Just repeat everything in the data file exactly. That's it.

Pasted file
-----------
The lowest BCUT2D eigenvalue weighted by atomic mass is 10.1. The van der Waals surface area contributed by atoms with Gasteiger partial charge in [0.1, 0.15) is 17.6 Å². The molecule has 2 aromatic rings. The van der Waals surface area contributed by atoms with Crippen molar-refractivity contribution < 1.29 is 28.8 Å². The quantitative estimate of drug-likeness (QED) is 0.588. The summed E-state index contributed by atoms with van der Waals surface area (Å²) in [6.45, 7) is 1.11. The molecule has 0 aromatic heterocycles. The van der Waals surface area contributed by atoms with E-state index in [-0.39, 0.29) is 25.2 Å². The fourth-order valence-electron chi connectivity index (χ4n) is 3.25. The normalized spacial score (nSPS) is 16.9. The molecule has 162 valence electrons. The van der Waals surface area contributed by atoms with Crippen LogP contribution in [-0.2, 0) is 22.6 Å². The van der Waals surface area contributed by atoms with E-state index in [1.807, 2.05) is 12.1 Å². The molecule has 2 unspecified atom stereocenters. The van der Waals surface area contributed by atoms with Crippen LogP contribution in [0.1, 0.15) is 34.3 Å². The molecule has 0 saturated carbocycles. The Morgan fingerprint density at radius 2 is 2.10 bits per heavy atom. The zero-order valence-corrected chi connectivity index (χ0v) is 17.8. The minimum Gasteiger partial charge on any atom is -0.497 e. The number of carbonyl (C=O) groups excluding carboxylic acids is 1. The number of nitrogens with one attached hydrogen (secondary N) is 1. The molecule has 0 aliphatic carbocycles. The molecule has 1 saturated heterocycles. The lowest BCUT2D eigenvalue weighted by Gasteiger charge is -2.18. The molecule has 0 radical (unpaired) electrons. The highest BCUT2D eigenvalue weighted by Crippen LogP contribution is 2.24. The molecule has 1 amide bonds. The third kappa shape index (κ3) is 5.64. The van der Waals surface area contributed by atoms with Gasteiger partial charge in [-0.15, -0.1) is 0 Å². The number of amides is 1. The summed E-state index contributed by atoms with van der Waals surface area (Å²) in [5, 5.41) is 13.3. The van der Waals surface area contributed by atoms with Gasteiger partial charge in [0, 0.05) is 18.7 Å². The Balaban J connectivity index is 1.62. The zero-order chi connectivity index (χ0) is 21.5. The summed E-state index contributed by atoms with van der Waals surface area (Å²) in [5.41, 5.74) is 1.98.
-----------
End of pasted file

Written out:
The lowest BCUT2D eigenvalue weighted by atomic mass is 10.1. The van der Waals surface area contributed by atoms with Gasteiger partial charge in [0.1, 0.15) is 17.6 Å². The molecule has 2 aromatic rings. The van der Waals surface area contributed by atoms with Crippen molar-refractivity contribution < 1.29 is 28.8 Å². The quantitative estimate of drug-likeness (QED) is 0.588. The summed E-state index contributed by atoms with van der Waals surface area (Å²) in [6.45, 7) is 1.11. The molecule has 0 aromatic heterocycles. The van der Waals surface area contributed by atoms with E-state index in [-0.39, 0.29) is 25.2 Å². The fourth-order valence-electron chi connectivity index (χ4n) is 3.25. The normalized spacial score (nSPS) is 16.9. The molecule has 162 valence electrons. The van der Waals surface area contributed by atoms with Crippen LogP contribution in [-0.2, 0) is 22.6 Å². The van der Waals surface area contributed by atoms with E-state index in [1.807, 2.05) is 12.1 Å². The molecule has 2 unspecified atom stereocenters. The van der Waals surface area contributed by atoms with Crippen LogP contribution in [0.1, 0.15) is 34.3 Å². The molecule has 0 saturated carbocycles. The Morgan fingerprint density at radius 2 is 2.10 bits per heavy atom. The zero-order valence-corrected chi connectivity index (χ0v) is 17.8. The minimum Gasteiger partial charge on any atom is -0.497 e. The number of carbonyl (C=O) groups excluding carboxylic acids is 1. The number of nitrogens with one attached hydrogen (secondary N) is 1. The molecule has 0 aliphatic carbocycles. The molecule has 1 saturated heterocycles. The lowest BCUT2D eigenvalue weighted by Gasteiger charge is -2.18. The molecule has 0 radical (unpaired) electrons. The highest BCUT2D eigenvalue weighted by Crippen LogP contribution is 2.24. The molecule has 1 amide bonds. The third kappa shape index (κ3) is 5.64. The van der Waals surface area contributed by atoms with Gasteiger partial charge in [-0.15, -0.1) is 0 Å². The number of amides is 1. The summed E-state index contributed by atoms with van der Waals surface area (Å²) in [5, 5.41) is 13.3. The van der Waals surface area contributed by atoms with Gasteiger partial charge in [0, 0.05) is 18.7 Å². The Balaban J connectivity index is 1.62. The zero-order chi connectivity index (χ0) is 21.5. The summed E-state index contributed by atoms with van der Waals surface area (Å²) in [5.41, 5.74) is 1.98.